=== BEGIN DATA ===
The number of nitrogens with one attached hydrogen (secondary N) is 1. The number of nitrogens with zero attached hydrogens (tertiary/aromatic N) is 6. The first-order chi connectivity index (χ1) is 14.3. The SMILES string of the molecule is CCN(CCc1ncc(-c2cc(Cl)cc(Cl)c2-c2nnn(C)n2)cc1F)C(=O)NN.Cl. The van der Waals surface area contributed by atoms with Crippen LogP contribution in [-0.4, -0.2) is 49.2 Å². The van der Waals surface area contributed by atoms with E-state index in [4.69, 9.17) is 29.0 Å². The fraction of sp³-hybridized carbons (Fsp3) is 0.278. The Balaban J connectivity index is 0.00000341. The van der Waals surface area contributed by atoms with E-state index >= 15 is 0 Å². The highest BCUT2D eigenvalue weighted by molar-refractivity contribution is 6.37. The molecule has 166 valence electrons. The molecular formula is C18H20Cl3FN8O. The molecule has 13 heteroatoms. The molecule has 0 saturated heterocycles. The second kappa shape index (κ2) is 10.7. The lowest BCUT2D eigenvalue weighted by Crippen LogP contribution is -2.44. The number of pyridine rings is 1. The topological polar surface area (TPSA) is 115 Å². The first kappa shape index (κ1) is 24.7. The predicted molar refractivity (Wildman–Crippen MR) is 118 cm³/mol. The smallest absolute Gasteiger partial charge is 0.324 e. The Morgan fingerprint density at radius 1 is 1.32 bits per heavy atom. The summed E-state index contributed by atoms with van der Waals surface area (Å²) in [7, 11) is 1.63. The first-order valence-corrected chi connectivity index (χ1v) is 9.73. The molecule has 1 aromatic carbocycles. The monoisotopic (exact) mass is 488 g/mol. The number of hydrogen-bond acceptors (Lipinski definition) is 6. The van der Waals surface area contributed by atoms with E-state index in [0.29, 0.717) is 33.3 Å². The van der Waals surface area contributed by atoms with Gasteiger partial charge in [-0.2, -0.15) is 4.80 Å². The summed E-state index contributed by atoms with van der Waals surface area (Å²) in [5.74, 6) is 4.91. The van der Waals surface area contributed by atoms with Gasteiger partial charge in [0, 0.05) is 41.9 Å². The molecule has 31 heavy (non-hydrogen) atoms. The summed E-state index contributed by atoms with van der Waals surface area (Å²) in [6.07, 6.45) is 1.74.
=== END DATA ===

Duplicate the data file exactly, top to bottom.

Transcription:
The number of nitrogens with one attached hydrogen (secondary N) is 1. The number of nitrogens with zero attached hydrogens (tertiary/aromatic N) is 6. The first-order chi connectivity index (χ1) is 14.3. The SMILES string of the molecule is CCN(CCc1ncc(-c2cc(Cl)cc(Cl)c2-c2nnn(C)n2)cc1F)C(=O)NN.Cl. The van der Waals surface area contributed by atoms with Crippen LogP contribution in [-0.4, -0.2) is 49.2 Å². The van der Waals surface area contributed by atoms with E-state index in [4.69, 9.17) is 29.0 Å². The fraction of sp³-hybridized carbons (Fsp3) is 0.278. The Balaban J connectivity index is 0.00000341. The van der Waals surface area contributed by atoms with E-state index >= 15 is 0 Å². The highest BCUT2D eigenvalue weighted by molar-refractivity contribution is 6.37. The molecule has 166 valence electrons. The molecular formula is C18H20Cl3FN8O. The molecule has 13 heteroatoms. The molecule has 0 saturated heterocycles. The second kappa shape index (κ2) is 10.7. The lowest BCUT2D eigenvalue weighted by Crippen LogP contribution is -2.44. The number of pyridine rings is 1. The topological polar surface area (TPSA) is 115 Å². The first kappa shape index (κ1) is 24.7. The predicted molar refractivity (Wildman–Crippen MR) is 118 cm³/mol. The smallest absolute Gasteiger partial charge is 0.324 e. The Morgan fingerprint density at radius 1 is 1.32 bits per heavy atom. The summed E-state index contributed by atoms with van der Waals surface area (Å²) in [7, 11) is 1.63. The first-order valence-corrected chi connectivity index (χ1v) is 9.73. The molecule has 1 aromatic carbocycles. The monoisotopic (exact) mass is 488 g/mol. The number of hydrogen-bond acceptors (Lipinski definition) is 6. The van der Waals surface area contributed by atoms with E-state index in [0.29, 0.717) is 33.3 Å². The van der Waals surface area contributed by atoms with Gasteiger partial charge in [-0.2, -0.15) is 4.80 Å². The summed E-state index contributed by atoms with van der Waals surface area (Å²) in [5.74, 6) is 4.91. The van der Waals surface area contributed by atoms with Gasteiger partial charge in [0, 0.05) is 41.9 Å². The molecule has 31 heavy (non-hydrogen) atoms. The summed E-state index contributed by atoms with van der Waals surface area (Å²) in [6.07, 6.45) is 1.74.